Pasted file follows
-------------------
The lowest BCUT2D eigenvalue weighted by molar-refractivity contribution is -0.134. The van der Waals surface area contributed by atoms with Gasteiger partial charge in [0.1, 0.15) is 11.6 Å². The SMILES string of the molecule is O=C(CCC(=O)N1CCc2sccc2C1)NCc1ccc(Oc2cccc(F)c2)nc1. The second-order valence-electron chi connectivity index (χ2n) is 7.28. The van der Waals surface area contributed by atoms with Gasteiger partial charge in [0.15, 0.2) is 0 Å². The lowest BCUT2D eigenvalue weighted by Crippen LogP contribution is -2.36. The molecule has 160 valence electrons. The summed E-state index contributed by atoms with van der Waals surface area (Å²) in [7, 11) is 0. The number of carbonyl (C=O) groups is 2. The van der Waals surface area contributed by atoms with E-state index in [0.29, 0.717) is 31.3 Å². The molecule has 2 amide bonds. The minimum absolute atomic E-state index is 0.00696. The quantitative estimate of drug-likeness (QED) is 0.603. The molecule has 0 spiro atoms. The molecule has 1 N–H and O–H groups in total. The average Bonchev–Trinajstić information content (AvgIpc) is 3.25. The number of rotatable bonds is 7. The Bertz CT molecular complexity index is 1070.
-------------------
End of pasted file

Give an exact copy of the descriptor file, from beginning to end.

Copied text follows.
The lowest BCUT2D eigenvalue weighted by molar-refractivity contribution is -0.134. The van der Waals surface area contributed by atoms with Gasteiger partial charge in [0.1, 0.15) is 11.6 Å². The SMILES string of the molecule is O=C(CCC(=O)N1CCc2sccc2C1)NCc1ccc(Oc2cccc(F)c2)nc1. The second-order valence-electron chi connectivity index (χ2n) is 7.28. The van der Waals surface area contributed by atoms with Gasteiger partial charge in [0.15, 0.2) is 0 Å². The lowest BCUT2D eigenvalue weighted by Crippen LogP contribution is -2.36. The molecule has 160 valence electrons. The summed E-state index contributed by atoms with van der Waals surface area (Å²) in [7, 11) is 0. The number of carbonyl (C=O) groups is 2. The van der Waals surface area contributed by atoms with E-state index in [0.29, 0.717) is 31.3 Å². The molecule has 2 amide bonds. The minimum absolute atomic E-state index is 0.00696. The quantitative estimate of drug-likeness (QED) is 0.603. The molecule has 0 spiro atoms. The molecule has 1 N–H and O–H groups in total. The average Bonchev–Trinajstić information content (AvgIpc) is 3.25. The number of rotatable bonds is 7. The Bertz CT molecular complexity index is 1070.